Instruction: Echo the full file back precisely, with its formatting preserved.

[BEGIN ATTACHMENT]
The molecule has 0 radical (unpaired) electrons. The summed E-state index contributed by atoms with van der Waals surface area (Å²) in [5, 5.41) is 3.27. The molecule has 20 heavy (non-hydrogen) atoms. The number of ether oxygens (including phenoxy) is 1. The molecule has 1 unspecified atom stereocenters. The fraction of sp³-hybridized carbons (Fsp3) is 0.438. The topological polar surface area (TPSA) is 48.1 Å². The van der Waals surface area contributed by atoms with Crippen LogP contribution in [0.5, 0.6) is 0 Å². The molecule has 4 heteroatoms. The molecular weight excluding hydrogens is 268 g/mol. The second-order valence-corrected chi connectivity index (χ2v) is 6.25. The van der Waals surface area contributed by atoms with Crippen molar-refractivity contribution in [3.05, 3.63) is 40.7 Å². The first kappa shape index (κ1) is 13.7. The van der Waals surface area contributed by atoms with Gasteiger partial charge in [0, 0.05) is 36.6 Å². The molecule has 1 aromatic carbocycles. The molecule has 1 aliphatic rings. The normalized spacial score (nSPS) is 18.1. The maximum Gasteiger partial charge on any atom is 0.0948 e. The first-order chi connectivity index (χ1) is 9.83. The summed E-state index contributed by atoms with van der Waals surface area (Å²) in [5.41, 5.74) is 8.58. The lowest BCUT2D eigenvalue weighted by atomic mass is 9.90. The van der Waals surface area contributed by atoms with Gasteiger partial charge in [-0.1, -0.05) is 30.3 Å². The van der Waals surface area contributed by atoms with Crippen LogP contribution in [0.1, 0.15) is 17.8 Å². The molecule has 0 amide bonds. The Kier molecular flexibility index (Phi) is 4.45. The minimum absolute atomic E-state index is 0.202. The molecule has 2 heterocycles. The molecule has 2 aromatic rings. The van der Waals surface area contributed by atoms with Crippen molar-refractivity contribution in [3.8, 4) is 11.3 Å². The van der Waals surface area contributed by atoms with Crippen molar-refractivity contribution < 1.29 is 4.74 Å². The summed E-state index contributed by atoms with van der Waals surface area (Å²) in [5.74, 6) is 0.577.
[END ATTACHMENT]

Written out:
The molecule has 0 radical (unpaired) electrons. The summed E-state index contributed by atoms with van der Waals surface area (Å²) in [5, 5.41) is 3.27. The molecule has 20 heavy (non-hydrogen) atoms. The number of ether oxygens (including phenoxy) is 1. The molecule has 1 unspecified atom stereocenters. The fraction of sp³-hybridized carbons (Fsp3) is 0.438. The topological polar surface area (TPSA) is 48.1 Å². The van der Waals surface area contributed by atoms with Crippen LogP contribution in [0.5, 0.6) is 0 Å². The molecule has 4 heteroatoms. The molecular weight excluding hydrogens is 268 g/mol. The second-order valence-corrected chi connectivity index (χ2v) is 6.25. The van der Waals surface area contributed by atoms with Crippen molar-refractivity contribution in [3.05, 3.63) is 40.7 Å². The first kappa shape index (κ1) is 13.7. The van der Waals surface area contributed by atoms with Gasteiger partial charge in [0, 0.05) is 36.6 Å². The molecule has 1 aromatic carbocycles. The molecule has 1 aliphatic rings. The normalized spacial score (nSPS) is 18.1. The maximum Gasteiger partial charge on any atom is 0.0948 e. The first-order chi connectivity index (χ1) is 9.83. The summed E-state index contributed by atoms with van der Waals surface area (Å²) in [5.41, 5.74) is 8.58. The lowest BCUT2D eigenvalue weighted by atomic mass is 9.90. The van der Waals surface area contributed by atoms with Gasteiger partial charge in [-0.1, -0.05) is 30.3 Å². The van der Waals surface area contributed by atoms with Crippen LogP contribution in [0.1, 0.15) is 17.8 Å². The molecule has 0 amide bonds. The Kier molecular flexibility index (Phi) is 4.45. The minimum absolute atomic E-state index is 0.202. The molecule has 2 heterocycles. The molecule has 2 aromatic rings. The van der Waals surface area contributed by atoms with Crippen molar-refractivity contribution in [3.8, 4) is 11.3 Å². The van der Waals surface area contributed by atoms with Crippen molar-refractivity contribution < 1.29 is 4.74 Å². The summed E-state index contributed by atoms with van der Waals surface area (Å²) in [5.74, 6) is 0.577.